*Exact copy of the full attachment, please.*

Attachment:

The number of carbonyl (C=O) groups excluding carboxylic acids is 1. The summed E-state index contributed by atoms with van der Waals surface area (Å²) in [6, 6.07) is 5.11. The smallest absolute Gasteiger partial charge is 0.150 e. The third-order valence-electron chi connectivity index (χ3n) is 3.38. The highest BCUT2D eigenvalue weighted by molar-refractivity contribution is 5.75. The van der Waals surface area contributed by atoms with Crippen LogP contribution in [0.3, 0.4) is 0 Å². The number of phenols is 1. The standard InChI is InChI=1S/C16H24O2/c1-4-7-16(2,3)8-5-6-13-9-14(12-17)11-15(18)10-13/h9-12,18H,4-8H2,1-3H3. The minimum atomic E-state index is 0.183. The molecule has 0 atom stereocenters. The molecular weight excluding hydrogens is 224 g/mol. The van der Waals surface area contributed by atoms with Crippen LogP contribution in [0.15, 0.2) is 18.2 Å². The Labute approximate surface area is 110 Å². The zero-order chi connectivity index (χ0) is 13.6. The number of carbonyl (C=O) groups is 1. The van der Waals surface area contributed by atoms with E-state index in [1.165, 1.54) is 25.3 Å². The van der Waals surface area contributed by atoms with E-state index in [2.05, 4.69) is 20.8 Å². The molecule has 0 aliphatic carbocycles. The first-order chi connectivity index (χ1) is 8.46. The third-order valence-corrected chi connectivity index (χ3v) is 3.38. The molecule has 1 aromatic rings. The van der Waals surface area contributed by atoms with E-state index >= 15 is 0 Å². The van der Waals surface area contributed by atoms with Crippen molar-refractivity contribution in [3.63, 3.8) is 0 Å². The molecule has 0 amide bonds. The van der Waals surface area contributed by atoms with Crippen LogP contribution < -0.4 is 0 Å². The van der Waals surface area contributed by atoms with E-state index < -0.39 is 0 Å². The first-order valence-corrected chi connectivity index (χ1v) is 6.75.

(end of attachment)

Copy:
The number of carbonyl (C=O) groups excluding carboxylic acids is 1. The summed E-state index contributed by atoms with van der Waals surface area (Å²) in [6, 6.07) is 5.11. The smallest absolute Gasteiger partial charge is 0.150 e. The third-order valence-electron chi connectivity index (χ3n) is 3.38. The highest BCUT2D eigenvalue weighted by molar-refractivity contribution is 5.75. The van der Waals surface area contributed by atoms with Crippen LogP contribution in [0.3, 0.4) is 0 Å². The number of phenols is 1. The standard InChI is InChI=1S/C16H24O2/c1-4-7-16(2,3)8-5-6-13-9-14(12-17)11-15(18)10-13/h9-12,18H,4-8H2,1-3H3. The minimum atomic E-state index is 0.183. The molecule has 0 atom stereocenters. The molecular weight excluding hydrogens is 224 g/mol. The van der Waals surface area contributed by atoms with Crippen LogP contribution in [0.15, 0.2) is 18.2 Å². The Labute approximate surface area is 110 Å². The zero-order chi connectivity index (χ0) is 13.6. The number of carbonyl (C=O) groups is 1. The van der Waals surface area contributed by atoms with E-state index in [1.165, 1.54) is 25.3 Å². The van der Waals surface area contributed by atoms with E-state index in [2.05, 4.69) is 20.8 Å². The molecule has 0 aliphatic carbocycles. The first-order chi connectivity index (χ1) is 8.46. The third-order valence-corrected chi connectivity index (χ3v) is 3.38. The molecule has 1 aromatic rings. The van der Waals surface area contributed by atoms with E-state index >= 15 is 0 Å². The van der Waals surface area contributed by atoms with Crippen molar-refractivity contribution in [3.63, 3.8) is 0 Å². The molecule has 0 amide bonds. The van der Waals surface area contributed by atoms with Crippen LogP contribution < -0.4 is 0 Å². The van der Waals surface area contributed by atoms with E-state index < -0.39 is 0 Å². The first-order valence-corrected chi connectivity index (χ1v) is 6.75.